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Dig Liver Dis. 2012 Sep;44(9):748-53. Epub 2012 May 22.

Overutilization of post-polypectomy surveillance colonoscopy in clinical practice: a prospective, multicentre study.

Author information

1
Gastroenterology Unit, Valduce Hospital, Como, Italy. francoradaelli@virgilio.it

Abstract

BACKGROUND:

Although the adherence to post-polipectomy recommendations is advocated as a quality indicator of colonoscopy programmes, prospective data on actual use of surveillance are lacking.

AIM:

To evaluate the appropriateness of post-polypectomy surveillance colonoscopy on a community-wide basis and to identify factors associated with it.

METHODS:

Data on consecutive post-polypectomy surveillance examinations performed over a 4-week period in 29 Italian endoscopy units were collected. The time interval between index and surveillance colonoscopy was calculated and compared to guidelines recommendations. Determinants of surveillance timing appropriateness were assessed by logistic step-wise regression.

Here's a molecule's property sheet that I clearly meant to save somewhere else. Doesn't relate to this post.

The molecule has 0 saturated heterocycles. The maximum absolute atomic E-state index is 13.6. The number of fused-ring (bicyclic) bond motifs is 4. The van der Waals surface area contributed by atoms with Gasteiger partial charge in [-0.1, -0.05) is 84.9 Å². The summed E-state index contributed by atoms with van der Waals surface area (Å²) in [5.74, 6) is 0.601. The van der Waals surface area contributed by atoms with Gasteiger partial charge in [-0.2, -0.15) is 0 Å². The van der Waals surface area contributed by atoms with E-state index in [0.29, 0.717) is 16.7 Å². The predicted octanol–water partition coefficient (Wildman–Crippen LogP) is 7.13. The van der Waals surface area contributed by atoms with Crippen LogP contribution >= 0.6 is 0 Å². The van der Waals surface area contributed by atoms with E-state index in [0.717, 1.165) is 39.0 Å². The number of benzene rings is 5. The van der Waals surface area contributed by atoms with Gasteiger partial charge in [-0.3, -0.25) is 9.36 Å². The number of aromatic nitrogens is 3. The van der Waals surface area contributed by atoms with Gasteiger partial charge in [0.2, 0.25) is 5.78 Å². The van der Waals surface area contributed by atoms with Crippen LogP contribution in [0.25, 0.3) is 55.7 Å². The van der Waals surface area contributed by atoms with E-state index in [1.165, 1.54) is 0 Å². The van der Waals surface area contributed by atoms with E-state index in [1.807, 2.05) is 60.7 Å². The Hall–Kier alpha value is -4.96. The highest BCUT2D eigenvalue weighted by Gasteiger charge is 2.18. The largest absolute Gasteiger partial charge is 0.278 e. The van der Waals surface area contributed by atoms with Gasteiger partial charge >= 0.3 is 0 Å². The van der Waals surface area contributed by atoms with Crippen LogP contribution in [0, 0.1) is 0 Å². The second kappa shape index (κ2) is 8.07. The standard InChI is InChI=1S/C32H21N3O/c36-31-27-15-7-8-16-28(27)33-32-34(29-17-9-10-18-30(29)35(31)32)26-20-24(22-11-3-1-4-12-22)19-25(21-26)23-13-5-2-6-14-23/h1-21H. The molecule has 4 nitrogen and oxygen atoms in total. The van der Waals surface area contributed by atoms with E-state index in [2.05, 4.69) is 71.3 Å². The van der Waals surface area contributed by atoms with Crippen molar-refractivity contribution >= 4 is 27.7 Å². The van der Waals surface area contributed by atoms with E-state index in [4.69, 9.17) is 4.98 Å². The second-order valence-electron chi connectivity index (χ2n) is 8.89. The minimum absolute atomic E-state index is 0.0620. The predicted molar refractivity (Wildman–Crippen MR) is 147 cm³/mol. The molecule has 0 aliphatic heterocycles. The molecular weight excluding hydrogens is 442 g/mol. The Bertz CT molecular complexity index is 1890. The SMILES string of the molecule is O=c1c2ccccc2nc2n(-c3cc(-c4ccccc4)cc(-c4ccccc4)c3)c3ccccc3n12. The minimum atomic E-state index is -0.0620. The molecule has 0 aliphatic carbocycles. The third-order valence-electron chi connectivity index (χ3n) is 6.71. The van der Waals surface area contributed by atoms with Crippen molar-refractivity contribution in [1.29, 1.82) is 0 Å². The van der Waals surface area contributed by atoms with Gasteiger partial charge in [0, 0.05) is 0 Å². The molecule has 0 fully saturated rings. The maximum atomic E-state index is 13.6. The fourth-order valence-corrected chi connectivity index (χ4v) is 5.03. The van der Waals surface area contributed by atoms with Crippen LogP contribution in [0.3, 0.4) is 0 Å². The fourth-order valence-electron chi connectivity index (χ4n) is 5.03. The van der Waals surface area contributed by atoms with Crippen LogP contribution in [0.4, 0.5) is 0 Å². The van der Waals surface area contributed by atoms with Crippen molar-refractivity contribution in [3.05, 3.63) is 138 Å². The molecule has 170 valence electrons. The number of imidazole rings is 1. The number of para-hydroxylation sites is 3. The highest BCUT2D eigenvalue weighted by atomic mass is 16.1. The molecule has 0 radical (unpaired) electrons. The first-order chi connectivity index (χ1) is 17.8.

RESULTS:

Of 7081 consecutive outpatients, 1218 (17.2%) were referred for post-polypectomy surveillance and 902 were included into the analysis. Surveillance colonoscopy was prescribed correctly in 330 subjects (36.6%) and earlier than recommended by guidelines in 490 (54.3%). Low-risk subjects had an anticipated surveillance colonoscopy more frequently than global cohort (67.4% vs. 54.3%, p<0.001). At multivariate analysis, determinants of correct surveillance timing were high-volume workload centres (OR 1.92; 1.41-2.63 95%CI), centres providing written recommendation on surveillance interval (OR 1.70; 1.18-2.58 95%CI) and surveillance examinations performed within the national screening programme (OR 2.62; 1.92-3.59 95%CI).

CONCLUSIONS:

In community practice, post-polipectomy surveillance colonoscopy is often performed earlier than recommended, especially in low-risk subjects. Interventions to improve adherence to guidelines and to reduce unnecessary examinations are needed.

TRIAL REGISTRATION:

ClinicalTrials.gov NCT01458093.

PMID:
22627070
DOI:
10.1016/j.dld.2012.04.015
[Indexed for MEDLINE]

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